Promote and integrate self-study


How do I get my students to be continuous learners?

How do I combine self-study and attendance time?

Motivating students to learn continuously outside of face-to-face sessions is a challenge, even in small classes. This becomes even more acute in large events: For the students, the chance of being able to present themselves and their knowledge to the instructors decreases, or the risk of being discovered as “non-learners” decreases as well.

Basically, self-study appears to be a great unknown, of which instructors get little notice. However, an interesting insight into student self-study in Bachelor’s and Master’s programs is provided by one of the most high-profile higher education didactic studies of recent years, the ZEITlast study (R. Schulmeister/C. Metzger). As part of the study, students documented how they used their time every day for a semester. Three results should be highlighted here:

  • The time spent on self-study varied extremely among students in the same program – some engineering students studied as little as 6 hours per week, while others studied up to 30 hours.
  • The way of learning differs just as much – some students read most of the time, others mainly calculate tasks, still others look for exchange in working groups.
  • Learning is mainly done before the exam.
  • It would seem desirable to encourage as many students as possible to engage in independent study while at the same time spreading it out better over the semester. This possibility certainly exists: through the design of their own course, teachers can influence the timing and scope of self-study.

This can also be implemented in large events. To do this, it is first necessary to think about self-study from the outset in one’s own course planning and then to give students precise instructions on what they should do between sessions – e.g., which text they should read or that they should calculate certain tasks. It is then important not to leave students alone with their self-study. A simple solution is, for example, to be approachable for questions yourself within the framework of a Stud.IP forum or to motivate students to answer each other’s questions (online platform).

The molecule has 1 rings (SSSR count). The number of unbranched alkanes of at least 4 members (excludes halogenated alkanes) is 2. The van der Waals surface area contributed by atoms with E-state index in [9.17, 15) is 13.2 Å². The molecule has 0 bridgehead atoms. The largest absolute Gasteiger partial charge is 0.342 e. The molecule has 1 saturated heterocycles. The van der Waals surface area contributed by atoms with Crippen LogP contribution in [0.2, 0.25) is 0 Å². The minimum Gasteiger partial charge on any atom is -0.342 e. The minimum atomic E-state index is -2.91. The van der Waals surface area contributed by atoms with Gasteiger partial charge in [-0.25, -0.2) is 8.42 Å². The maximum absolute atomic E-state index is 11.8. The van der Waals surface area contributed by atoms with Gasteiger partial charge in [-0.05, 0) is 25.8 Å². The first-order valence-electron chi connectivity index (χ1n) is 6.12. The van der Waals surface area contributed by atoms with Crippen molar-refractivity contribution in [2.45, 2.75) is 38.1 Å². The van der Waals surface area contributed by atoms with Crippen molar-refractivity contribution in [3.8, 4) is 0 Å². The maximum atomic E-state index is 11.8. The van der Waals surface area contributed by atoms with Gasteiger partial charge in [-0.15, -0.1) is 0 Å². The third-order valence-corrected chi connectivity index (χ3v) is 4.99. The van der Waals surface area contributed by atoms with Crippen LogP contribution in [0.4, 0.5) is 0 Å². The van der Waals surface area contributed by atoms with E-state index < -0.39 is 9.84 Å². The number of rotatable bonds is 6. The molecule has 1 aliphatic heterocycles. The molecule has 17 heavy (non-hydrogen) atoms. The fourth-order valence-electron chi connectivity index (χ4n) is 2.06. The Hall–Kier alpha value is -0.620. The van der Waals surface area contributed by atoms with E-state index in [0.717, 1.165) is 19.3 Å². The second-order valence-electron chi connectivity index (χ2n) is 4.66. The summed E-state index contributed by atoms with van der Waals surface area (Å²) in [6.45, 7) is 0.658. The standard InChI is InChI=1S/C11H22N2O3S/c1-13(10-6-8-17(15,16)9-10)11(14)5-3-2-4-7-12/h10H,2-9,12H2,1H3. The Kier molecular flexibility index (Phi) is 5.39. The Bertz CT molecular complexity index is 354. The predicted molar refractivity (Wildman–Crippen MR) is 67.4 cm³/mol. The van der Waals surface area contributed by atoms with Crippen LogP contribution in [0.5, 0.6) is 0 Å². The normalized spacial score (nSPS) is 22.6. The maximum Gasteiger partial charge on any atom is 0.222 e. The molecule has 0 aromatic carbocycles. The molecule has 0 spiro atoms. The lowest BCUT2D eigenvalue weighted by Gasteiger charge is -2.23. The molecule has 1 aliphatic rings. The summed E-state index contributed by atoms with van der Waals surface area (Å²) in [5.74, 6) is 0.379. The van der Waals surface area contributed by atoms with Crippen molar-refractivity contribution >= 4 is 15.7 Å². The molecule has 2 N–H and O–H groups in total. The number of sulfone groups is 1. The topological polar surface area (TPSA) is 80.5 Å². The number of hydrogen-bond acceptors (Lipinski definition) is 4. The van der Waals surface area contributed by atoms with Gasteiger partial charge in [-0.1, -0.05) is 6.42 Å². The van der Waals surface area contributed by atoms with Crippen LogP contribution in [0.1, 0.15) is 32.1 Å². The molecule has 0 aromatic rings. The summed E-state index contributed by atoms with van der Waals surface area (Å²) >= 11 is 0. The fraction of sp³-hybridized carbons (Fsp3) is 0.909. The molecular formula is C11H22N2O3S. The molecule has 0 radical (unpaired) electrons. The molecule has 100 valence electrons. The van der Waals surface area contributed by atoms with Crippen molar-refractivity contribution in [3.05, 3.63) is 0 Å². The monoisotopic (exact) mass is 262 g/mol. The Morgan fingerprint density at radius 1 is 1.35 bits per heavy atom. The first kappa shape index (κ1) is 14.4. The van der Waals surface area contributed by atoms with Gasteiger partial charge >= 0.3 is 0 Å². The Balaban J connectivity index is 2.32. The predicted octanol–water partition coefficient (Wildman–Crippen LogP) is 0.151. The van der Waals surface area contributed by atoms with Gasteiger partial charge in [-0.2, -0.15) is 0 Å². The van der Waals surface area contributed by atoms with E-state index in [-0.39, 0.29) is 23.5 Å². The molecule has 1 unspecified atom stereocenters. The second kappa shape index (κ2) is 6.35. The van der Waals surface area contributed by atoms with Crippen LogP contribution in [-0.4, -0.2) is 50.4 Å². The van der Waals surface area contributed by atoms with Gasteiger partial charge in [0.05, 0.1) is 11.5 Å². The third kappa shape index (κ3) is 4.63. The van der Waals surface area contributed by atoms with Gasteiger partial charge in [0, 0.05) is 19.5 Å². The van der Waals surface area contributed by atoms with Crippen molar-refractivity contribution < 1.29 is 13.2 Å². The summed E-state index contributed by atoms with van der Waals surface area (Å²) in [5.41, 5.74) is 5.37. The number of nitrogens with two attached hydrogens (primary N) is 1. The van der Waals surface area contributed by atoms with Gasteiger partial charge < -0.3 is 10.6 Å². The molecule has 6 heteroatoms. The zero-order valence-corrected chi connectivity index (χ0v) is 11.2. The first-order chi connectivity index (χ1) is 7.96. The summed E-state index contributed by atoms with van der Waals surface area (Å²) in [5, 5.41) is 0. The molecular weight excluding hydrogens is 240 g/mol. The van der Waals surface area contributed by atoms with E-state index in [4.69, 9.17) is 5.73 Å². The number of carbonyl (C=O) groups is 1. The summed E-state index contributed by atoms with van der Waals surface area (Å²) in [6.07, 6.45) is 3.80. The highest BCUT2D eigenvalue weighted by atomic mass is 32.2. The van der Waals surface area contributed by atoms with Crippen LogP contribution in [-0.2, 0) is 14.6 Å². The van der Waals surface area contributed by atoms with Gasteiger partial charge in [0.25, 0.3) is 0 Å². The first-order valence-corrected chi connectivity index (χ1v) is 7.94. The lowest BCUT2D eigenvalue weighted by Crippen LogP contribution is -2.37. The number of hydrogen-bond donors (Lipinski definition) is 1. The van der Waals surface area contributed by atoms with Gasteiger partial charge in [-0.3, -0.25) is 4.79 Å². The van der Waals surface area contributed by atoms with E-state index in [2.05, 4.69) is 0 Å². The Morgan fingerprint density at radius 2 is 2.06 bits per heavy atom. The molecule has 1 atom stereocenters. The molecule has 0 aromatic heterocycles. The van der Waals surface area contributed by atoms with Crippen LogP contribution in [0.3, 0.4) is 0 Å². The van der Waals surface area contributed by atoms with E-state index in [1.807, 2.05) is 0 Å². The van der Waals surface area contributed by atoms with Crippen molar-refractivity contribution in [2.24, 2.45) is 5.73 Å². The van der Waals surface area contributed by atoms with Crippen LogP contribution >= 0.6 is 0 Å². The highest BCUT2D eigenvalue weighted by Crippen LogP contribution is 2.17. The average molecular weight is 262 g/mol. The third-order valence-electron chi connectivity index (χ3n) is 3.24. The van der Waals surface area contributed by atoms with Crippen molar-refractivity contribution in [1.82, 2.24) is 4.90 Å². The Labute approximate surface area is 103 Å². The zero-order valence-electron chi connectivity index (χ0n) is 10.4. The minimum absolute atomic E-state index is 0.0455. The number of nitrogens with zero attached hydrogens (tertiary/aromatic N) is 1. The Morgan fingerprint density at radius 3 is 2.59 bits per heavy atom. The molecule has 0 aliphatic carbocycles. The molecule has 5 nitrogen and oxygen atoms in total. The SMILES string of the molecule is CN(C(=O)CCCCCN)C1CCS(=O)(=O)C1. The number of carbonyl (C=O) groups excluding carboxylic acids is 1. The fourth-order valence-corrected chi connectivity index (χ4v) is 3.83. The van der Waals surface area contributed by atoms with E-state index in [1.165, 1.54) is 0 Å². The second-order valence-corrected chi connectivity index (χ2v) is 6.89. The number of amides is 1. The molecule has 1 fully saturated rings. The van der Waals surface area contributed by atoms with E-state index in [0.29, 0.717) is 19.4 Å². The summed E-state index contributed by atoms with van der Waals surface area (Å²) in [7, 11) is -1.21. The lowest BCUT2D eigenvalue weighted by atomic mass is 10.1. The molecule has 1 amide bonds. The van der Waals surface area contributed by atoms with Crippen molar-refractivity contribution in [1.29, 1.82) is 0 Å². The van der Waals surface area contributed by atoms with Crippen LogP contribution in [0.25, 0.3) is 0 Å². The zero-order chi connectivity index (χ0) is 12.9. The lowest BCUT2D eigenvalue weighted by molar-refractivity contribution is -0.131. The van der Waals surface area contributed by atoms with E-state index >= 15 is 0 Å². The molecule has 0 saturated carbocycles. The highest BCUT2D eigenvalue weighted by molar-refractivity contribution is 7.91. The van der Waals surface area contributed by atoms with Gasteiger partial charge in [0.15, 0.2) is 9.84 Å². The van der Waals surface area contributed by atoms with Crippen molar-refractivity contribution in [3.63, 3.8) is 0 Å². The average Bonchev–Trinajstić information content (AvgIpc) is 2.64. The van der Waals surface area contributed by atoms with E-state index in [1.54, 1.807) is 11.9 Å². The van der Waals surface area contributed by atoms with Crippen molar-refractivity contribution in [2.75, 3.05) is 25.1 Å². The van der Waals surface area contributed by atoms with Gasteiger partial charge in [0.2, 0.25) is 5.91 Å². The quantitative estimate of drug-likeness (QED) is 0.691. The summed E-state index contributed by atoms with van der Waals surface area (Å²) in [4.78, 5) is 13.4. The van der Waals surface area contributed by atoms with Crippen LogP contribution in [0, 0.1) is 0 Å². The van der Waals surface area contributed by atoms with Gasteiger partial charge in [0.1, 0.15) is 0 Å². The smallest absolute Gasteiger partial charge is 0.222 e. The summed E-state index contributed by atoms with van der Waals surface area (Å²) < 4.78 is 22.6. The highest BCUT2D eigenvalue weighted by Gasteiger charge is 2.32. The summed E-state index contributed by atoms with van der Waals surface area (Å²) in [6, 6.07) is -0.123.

Ultimately, however, it is crucial to integrate the students’ self-study (e.g. JiTT) back into their own course. Only then do students realize that their work is bringing them something. It is not even necessary for a single student to be interviewed, to calculate or to present something. A positive effect on motivation and attention can be achieved by recording questions that have arisen during self-study, e.g. in the forum – for example in a small time slot reserved for this purpose at the beginning or end of the course.

Credit points (ECTS)
Credit points (LP) according to the European Credit Point System (ECTS) express how much time a student should spend on a course in the semester in total. 1 LP corresponds to 30 hours at TUHH, i.e. 120 hours should be spent on a lecture with exercise and a total of 4 LP. If one deducts 14 courses of 135 minutes each (2 VL + 1 Ü) and an examination of 120 minutes, 86.5 hours of self-study should be completed for the seminar. Self-study time calculated according to this pattern should be considered and incorporated when planning an event.
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